Need For More Expensive Out-Of-Venue Counsel Was Well Justified By Fee Claimant.
In Habitat and Watershed Caretakers v. City of Santa Cruz, Case No. H040762 (6th Dist. Oct. 6, 2015) (unpublished), both plaintiff and City appealed a lower court’s decision awarding plaintiff fees of about $250,000 (out of a requested $486,800 on the lodestar and about $30,000 for “fees on fees,” a 60% reduction on the fees on fees request) under California’s private attorney general statute, CCP § 1021.5. No one contested entitlement, just the amount of the fee award—City claiming too high, and plaintiff contesting the lower court’s application of a 50% negative multiplier on lodestar and the “fees on fees” reduction.
The lower court reduced the lodestar 50% for partial success ($226,725 total) and cut the “fees on fees” request by 60% as indicated above ($22,199.90, which gets to the “total total” of about $250,000) being reviewed.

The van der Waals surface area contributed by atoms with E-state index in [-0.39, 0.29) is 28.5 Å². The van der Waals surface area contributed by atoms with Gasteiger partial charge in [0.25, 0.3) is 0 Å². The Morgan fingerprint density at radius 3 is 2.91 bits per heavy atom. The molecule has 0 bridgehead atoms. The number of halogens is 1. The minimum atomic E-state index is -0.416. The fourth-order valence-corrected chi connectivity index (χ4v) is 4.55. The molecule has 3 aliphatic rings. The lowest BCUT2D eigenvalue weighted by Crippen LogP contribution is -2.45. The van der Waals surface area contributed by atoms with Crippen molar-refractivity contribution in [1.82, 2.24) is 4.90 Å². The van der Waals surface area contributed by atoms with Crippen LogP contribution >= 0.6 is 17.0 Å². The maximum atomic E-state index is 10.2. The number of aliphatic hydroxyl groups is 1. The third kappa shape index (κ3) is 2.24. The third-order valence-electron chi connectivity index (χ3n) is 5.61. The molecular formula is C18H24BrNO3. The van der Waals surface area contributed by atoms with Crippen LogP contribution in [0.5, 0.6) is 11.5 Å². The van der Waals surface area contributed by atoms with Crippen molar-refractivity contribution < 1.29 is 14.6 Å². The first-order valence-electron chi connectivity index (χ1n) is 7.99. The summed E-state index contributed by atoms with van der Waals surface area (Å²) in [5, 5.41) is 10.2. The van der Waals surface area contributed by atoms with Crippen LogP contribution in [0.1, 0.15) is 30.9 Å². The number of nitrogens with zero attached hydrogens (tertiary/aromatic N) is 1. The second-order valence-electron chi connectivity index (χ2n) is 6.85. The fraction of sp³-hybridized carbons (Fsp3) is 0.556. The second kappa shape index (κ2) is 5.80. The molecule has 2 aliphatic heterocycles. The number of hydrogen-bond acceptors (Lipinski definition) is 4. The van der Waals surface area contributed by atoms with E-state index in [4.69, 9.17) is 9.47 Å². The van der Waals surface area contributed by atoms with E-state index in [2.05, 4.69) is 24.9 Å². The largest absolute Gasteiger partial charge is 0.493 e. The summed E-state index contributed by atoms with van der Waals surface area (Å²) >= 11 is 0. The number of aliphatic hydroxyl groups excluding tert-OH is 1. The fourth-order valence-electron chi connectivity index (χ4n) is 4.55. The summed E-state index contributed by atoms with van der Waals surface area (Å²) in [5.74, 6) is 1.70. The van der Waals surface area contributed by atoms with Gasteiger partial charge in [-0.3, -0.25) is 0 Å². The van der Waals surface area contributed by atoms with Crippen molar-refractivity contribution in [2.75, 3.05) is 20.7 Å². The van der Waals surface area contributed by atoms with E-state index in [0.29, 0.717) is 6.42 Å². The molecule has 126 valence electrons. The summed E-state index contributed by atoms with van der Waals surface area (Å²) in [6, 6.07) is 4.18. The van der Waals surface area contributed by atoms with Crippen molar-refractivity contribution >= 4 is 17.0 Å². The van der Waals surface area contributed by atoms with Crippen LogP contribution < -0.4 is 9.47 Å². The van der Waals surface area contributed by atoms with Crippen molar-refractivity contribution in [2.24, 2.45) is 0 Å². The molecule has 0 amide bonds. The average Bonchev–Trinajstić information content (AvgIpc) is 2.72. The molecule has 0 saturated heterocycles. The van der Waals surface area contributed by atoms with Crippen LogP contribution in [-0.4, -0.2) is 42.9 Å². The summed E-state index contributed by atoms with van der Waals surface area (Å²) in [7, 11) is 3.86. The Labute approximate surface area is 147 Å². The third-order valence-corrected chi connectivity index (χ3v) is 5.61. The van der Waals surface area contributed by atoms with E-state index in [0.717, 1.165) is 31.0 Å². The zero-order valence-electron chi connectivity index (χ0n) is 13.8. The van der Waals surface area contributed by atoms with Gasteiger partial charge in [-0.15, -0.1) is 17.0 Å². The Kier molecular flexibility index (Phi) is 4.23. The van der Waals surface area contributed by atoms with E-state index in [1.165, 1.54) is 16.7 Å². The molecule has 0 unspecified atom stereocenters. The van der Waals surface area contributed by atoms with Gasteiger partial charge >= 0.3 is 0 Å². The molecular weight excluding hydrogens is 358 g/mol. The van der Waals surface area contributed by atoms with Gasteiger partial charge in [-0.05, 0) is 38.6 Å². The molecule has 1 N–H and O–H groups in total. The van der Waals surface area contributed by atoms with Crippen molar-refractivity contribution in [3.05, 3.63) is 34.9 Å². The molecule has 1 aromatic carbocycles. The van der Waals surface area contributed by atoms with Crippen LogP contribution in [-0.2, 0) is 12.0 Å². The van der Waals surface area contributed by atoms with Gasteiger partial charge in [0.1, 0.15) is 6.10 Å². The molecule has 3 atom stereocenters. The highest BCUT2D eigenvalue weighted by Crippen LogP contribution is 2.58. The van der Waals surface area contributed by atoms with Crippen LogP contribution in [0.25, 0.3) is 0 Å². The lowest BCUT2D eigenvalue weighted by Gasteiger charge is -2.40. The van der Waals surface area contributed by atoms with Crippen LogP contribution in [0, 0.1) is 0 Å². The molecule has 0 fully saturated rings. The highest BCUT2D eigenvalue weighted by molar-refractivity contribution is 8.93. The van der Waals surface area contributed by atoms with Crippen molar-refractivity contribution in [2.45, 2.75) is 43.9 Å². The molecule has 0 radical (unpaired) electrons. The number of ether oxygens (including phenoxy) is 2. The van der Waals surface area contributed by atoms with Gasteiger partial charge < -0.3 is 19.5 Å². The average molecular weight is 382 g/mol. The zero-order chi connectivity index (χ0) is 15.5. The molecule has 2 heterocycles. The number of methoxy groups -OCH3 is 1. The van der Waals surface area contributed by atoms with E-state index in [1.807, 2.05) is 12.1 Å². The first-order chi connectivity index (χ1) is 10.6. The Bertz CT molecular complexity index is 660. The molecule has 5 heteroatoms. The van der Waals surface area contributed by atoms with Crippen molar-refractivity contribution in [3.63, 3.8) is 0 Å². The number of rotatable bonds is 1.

Plaintiff got the better end of its challenge on appeal.
City’s appeal did not resonate because plaintiff did a nice job of showing it needed to obtain Oakland counsel out of the Santa Cruz area, given it could not find anyone else with the expertise or willingness to take a contingent basis. Plaintiff also used Mr. Richard Pearl as a fee expert to justify the higher hourly rates and demonstrate they were commensurate with rates charged by Bay Area practitioners. Also, the contingent nature of the representation justified a higher hourly lodestar rate.
However, the Sixth District was concerned with the downward adjustment of the lodestar for “partial success.” The problem is that the lower court may have confused not being successful with claims from not being successful with theories. Here, it looked like plaintiff did obtain success on all the claims, although it did admittedly lose on some theories/contentions. But this meant that the downward adjustment needed to be reexamined. While this was being done, the “fees on fees” determination should be reassessed, with the reviewing court somewhat alluding to its belief that the 60% cut was a little excessive in amount.